It is a difficulty that cannot be avoided by placing the story of Jesus in the category of the Genesis myth. Adam and Eve's expulsion from paradise will remain one of humankind's most instructive myths however much scientific understanding of human origins advances. In contrast, Christianity will be badly shaken if the received story of Jesus can be shown to be false. Jewish and Christian scholars have recognized for millennia that the Genesis story is not a rendition of fact. The New Testament account of the life of Jesus has been reported as fact ever since the Christian religion was invented.
Investigations of the historical Jesus have gone through a number of phases. The eighteenth-century German Enlightenment thinker Hermann Samuel Reimarus began the inquiry with a study, not published in his lifetime, in which he pictured Jesus as a revolutionary Jewish prophet who failed to achieve his goals and died in despair on the cross, leaving his disciples with a dilemma they resolved by telling a story of his resurrection that they knew to be groundless. The search for the historical Jesus was continued by the nineteenth-century German David Strauss, whose work sparked a controversy as intense and as long-lasting as that triggered by Darwin's writings. Arguing that the life of Jesus should be understood without any recourse to miracles, Strauss suggested that the view of him accepted by Christians was a myth fashioned by Jesus' disciples. The work of Reimarus and Strauss initiated many later studies, including Albert Schweitzer's The Quest of the Historical Jesus (1906), in which Jesus was portrayed as a Jewish prophet the heart of whose teaching was the belief that the world was about to end. The quest has continued into recent times, featuring seminal studies such as Géza Vermes's The Changing Faces of Jesus (2000).
While much of this inquiry has involved textual criticism of the four gospels of the New Testament, more recent inquiries have taken into account texts such as the Dead Sea Scrolls, discovered in the late 1940s in caves near the ancient settlement of Qumran on the north-west shore of the Dead Sea. The implications of these texts are disputed, with Christian scholars attempting to defuse the threat the texts pose to the accepted picture of Jesus and his teachings. Yet the clear upshot is that the story of Jesus that has been told by Christians is only one of many that can reasonably be told about him.
In one plausible account, Jesus was not the founder of Christianity. A charismatic Jewish teacher (Yeshua in Hebrew) who joined a movement led by John the Baptist, he was one of many itinerant Jewish prophets preaching at the time. He had no message for Gentiles and no idea of founding a universal religion. He did not claim to be the messiah prophesied in the Old Testament, still less a saviour for all of humankind. His religion was that of Moses applied in what he believed were the final days of the world. He expected the arrival of the 'day of the Lord' (in Greek, eschaton) to occur during his lifetime. The morality he taught his disciples was what Schweitzer called an Interimsethik – a way of life meant for the short period before the advent of the kingdom of God. There was no mention of free will; the world was about to end whatever anyone did. The idea of an immortal soul was nowhere to be found. In the religion of Jesus, pretty much all of Christian belief is absent.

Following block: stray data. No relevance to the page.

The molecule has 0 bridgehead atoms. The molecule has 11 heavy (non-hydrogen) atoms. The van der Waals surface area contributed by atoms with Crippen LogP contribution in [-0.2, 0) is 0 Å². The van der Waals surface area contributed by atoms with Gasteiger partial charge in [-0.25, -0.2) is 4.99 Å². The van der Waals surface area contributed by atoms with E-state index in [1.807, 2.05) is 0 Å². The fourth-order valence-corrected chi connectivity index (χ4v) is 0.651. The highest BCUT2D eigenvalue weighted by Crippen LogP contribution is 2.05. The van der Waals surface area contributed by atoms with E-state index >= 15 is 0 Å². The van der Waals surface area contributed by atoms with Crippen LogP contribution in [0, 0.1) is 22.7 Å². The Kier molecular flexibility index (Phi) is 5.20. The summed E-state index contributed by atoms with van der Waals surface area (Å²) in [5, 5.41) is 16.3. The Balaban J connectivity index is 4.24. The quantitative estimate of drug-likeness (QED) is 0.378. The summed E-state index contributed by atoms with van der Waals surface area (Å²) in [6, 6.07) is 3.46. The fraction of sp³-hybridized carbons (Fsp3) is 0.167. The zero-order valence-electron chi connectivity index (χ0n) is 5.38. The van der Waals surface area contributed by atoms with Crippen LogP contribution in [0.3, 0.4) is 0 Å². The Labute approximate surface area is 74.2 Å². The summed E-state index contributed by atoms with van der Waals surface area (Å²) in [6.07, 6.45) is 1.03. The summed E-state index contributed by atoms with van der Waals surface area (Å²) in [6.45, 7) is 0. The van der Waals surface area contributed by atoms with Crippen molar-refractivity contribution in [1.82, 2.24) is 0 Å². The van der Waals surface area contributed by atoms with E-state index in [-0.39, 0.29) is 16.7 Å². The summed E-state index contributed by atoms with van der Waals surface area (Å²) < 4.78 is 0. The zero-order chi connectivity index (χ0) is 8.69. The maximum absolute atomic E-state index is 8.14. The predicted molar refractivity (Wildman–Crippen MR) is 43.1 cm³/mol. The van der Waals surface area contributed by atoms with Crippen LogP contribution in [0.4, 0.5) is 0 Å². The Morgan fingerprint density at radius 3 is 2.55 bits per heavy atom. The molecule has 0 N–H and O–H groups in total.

Above all, the kingdom of heaven that Jesus announced was meant for Jews like himself. He may have accepted the message of the Book of Isaiah, which suggests that Gentiles could follow Jews into God's Kingdom. Even so, Jesus' mission was addressed only to other Jews. So how did this charismatic Jewish prophet come to be seen as the saviour of humankind?(Continues…)
Excerpted from "Seven Types of Atheism"
Copyright © 2018 John Gray.
Excerpted by permission of Farrar, Straus and Giroux.
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Table of ContentsIntroduction: How to be an Atheist
What religion is not
1. The New Atheism: A Nineteenth-century Orthodoxy
The Grand Pontiff of Humanity
Why science cannot dispel religion
The true threat to monotheism
New atheism and old illiberalism
2. Secular Humanism, a Sacred Relic
Progress, a Christian myth
Plato for the masses
John Stuart Mill, the saint of rationalism
Bertrand Russell, unwilling sceptic
From Nietzsche to Ayn Rand
3. A Strange Faith in Science
Evolution vs ethics
Racism and anti-Semitism in the Enlightenment
Mesmerism, the first religion of science
Science and the abolition of man
Transhumanism as techno-monotheism
4. Atheism, Gnosticism and Modern Political Religion
Millenarianism and Gnosticism in the western tradition
Jan Bockelson’s Münster: an early modern communist theocracy
Jacobinism, the first modern political religion
Bolshevism: millenarian hopes, Gnostic visions
Bockelson, Hitler and the Nazis
The Marquis de Sade and the dark divinity of Nature
Ivan Karamazov hands back his ticket
William Empson: God as a Belsen commandant
6. Atheism without Progress
George Santayana, an atheist who loved religion
Joseph Conrad and the godless sea
7. The Atheism of Silence
The mystical atheism of Arthur Schopenhauer
Two negative theologies: Benedict Spinoza and Lev Shestov
Living without belief or unbelief